One of the "facts of life" about hydraulics, is that productivity can drop and unscheduled downtime can occur any time your hydraulics:
And it's pretty common for hydraulic issues like these to get resolved through trial and error. Maintenance personnel adjust valve and pump settings, change out components, and maybe even add a heat exchanger... all without anyone understanding or addressing the issue's underlying cause.
As a result, it often looks like the problem has been fixed... only to have the exact same issue come back and bite us again after the hydraulics had been up and running for a while.
And when you have hydraulic problems, it isn't at all unusual for a machine to be down for hours, or even days, as settings are adjusted and components are switched out. If a component has failed, the equipment might be out of service for weeks as you wait for a repair or replacement.
This is all not only frustrating, but expensive.
Ask people to list the biggest problems with hydraulics, and the typical answers include leaks, noise, overheating, sticky valves, and breakdowns. But when you come right down to it, the biggest problem with hydraulics is that most people who work with hydraulic equipment have never been taught how hydraulic components and systems function.
Many mechanics, even those who have been working with hydraulics for years:
And, because the people working with hydraulic machinery and equipment don't understand hydraulics:
At the risk of stating the obvious, there are just two ways to downsize hydraulic downtime - you either prevent the downtime from happening, or you do a better and faster job of troubleshooting and fixing the problem.
While I have designed and taught "How to Design Hydraulic Systems" programs, my "Basic Hydraulics" courses spend very little time on the things you need to master in order to design hydraulic systems, and instead focus on answering the question "what do people working with hydraulics need to learn in order to downsize hydraulic downtime?"
And, under the category of "killing two birds with one stone," the things someone needs to understand and do to prevent hydraulic breakdowns are the exact same things that will keep your hydraulic components operating as efficiently as possible for as long as possible.
It goes without saying that no amount of training will ever completely eliminate hydraulic breakdowns, or keep each and every component in each and every hydraulic system operating at peak efficiency for the entire life of the machine. But for most companies, an investment in basic hydraulic training pays for itself over and over again.
How much of a benefit would it be to your company, if your personnel received basic hydraulic training that:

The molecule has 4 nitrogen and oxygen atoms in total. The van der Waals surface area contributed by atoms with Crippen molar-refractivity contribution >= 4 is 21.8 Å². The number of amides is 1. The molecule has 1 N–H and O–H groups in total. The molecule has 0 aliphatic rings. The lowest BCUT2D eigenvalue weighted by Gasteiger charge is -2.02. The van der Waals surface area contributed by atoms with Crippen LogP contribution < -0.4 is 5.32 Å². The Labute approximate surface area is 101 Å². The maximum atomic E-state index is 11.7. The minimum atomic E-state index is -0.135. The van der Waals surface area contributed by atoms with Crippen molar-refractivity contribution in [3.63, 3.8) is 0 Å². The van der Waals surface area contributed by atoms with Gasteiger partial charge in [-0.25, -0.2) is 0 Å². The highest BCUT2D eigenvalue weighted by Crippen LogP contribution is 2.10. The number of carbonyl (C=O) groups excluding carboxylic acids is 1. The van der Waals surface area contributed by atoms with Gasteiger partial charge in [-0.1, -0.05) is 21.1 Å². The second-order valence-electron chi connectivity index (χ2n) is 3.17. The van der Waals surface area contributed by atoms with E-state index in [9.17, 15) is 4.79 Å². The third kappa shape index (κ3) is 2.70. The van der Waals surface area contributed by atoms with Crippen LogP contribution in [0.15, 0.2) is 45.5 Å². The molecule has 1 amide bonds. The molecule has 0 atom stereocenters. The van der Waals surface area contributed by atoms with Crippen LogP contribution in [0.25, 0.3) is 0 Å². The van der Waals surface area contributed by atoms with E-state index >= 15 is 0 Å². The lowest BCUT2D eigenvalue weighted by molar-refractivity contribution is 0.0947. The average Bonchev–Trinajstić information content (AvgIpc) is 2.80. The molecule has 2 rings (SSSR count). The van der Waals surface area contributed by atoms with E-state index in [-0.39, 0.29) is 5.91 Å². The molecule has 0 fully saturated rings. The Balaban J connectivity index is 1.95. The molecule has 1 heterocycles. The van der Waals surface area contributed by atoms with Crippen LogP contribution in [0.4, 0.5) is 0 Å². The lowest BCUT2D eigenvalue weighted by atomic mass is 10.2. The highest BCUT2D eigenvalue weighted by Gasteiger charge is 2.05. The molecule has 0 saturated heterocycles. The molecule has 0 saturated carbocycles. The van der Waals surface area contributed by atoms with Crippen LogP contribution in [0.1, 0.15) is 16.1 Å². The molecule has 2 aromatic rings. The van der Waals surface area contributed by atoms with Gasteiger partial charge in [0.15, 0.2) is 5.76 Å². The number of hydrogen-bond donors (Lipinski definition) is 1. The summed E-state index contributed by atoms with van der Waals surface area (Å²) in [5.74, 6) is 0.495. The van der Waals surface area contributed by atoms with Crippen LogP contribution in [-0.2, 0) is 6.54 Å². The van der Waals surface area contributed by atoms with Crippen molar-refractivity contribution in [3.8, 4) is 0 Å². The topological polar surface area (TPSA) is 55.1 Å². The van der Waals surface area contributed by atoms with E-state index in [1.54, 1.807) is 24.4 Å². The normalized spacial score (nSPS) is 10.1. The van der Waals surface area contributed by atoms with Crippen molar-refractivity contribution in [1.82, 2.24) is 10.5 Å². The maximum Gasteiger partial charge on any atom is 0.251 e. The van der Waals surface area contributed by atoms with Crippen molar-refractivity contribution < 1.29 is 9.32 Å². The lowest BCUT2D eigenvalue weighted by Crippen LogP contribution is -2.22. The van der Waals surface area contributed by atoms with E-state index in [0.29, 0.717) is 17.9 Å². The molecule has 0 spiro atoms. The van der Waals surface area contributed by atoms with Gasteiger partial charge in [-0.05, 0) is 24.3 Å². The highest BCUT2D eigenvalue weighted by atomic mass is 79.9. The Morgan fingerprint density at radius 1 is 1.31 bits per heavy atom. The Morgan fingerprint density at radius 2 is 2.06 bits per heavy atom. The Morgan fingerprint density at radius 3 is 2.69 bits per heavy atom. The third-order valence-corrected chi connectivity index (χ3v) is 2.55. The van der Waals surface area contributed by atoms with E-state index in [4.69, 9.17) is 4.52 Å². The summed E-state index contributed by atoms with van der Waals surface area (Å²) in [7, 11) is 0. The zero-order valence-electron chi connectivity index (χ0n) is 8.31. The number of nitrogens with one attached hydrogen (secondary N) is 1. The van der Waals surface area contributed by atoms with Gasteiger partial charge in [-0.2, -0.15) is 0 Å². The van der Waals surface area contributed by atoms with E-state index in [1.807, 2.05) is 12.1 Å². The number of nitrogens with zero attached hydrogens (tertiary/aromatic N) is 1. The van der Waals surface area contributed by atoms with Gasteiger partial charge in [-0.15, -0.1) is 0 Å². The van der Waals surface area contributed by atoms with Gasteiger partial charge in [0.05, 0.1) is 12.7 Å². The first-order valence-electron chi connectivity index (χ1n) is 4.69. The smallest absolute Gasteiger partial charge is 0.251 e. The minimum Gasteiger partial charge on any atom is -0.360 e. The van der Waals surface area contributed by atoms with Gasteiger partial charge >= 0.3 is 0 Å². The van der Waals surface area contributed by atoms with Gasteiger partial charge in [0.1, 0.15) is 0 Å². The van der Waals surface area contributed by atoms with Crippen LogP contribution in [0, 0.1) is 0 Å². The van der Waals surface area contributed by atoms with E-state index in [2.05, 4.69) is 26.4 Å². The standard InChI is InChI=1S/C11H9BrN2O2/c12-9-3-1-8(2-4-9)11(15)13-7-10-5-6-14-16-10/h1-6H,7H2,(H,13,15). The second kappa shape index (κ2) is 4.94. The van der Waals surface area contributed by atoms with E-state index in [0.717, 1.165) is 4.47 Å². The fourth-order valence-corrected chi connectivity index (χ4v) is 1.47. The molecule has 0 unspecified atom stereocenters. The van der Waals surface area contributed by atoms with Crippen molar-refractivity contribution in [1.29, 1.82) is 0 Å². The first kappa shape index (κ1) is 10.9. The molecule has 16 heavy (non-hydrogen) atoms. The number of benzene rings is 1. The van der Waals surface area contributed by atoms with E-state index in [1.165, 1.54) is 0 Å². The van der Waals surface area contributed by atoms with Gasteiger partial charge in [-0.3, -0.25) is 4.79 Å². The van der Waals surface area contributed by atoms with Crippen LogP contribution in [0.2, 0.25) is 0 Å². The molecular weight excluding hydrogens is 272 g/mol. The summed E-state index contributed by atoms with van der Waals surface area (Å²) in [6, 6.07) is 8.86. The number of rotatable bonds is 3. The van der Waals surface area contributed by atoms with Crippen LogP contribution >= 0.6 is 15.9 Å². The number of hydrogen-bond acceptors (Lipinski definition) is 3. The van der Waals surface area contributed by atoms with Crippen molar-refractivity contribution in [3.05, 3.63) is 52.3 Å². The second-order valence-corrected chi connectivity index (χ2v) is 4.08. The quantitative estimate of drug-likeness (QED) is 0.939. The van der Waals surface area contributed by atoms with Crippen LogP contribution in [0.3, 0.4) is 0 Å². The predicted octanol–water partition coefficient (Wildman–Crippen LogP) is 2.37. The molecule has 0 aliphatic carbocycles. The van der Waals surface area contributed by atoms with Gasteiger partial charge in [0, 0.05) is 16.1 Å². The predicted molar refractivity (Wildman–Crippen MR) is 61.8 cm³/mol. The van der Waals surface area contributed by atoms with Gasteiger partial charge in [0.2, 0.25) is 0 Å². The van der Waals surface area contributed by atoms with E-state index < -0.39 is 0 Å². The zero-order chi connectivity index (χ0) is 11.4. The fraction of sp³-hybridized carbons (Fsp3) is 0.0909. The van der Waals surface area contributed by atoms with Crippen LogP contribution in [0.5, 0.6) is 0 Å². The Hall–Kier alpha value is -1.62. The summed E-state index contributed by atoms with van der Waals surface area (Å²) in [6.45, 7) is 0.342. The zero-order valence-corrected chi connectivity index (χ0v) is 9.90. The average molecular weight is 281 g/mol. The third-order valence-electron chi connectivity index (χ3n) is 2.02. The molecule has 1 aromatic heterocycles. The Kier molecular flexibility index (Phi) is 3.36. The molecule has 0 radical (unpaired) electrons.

As with all good hydraulic training, my one-day, two-day, and three-day Basic Hydraulics courses all teach the "basics," including how hydraulics work, what the different hydraulic components do, common circuits, basic maintenance, and safety.
But the primary focus of all my basic hydraulics training is helping your personnel understand how to apply that information to downsize your downtime and keep your hydraulics as productive as possible.
To see if the training can help your personnel downsize your downtime, imagine for a moment you have a system with 3 hydraulic cylinders, and something goes wrong - your hydraulic fluid starts to overheat, and instead of all 3 cylinders extending, only the cylinder with the heaviest load extends.
Here's a hydraulic schematic that shows exactly what is happening after the cylinder with heaviest load has extended and the two cylinders with lighter loads have stalled:
If you answered "no" to any of these questions, our basic hydraulic training can definitely help your personnel do a better and faster job of troubleshooting, along with helping them prevent hydraulic problems.
In addition, your personnel will learn how to read hydraulic schematics, understand the most common causes of hydraulic component failure, and learn 6 steps to keep your hydraulic components and systems operating as efficiently as possible for as long as possible.
Helping your personnel downsize your hydraulic-related downtime is a simple 4 step process:
2) After we discuss your training needs with you, we'll email you a proposal for 1-day, 2-day, and 3-day training sessions conducted at your facility.
3) If you'd like one or more of your schematics included as an integral part of the training, you'll send the schematic(s) to us.
4) We'll conduct the training at your facility.
Most companies schedule hydraulic training so their maintenance personnel can do a better and faster job of troubleshooting and fixing hydraulic problems.
The thing is, most hydraulic problems damage the internal workings of your hydraulic components, and generate additional contamination that almost always causes more problems down the road.
A key part of downsizing hydraulic-related downtime is having equipment operators, plant engineers, and maintenance personnel all understand what it takes to keep hydraulic problems from occurring - if you can keep that first problem from popping up, you won't have a second one. When it comes to hydraulics, that old adage "an ounce of prevention is worth a pound of cure" should be "an ounce of prevention is worth a ton of cure."
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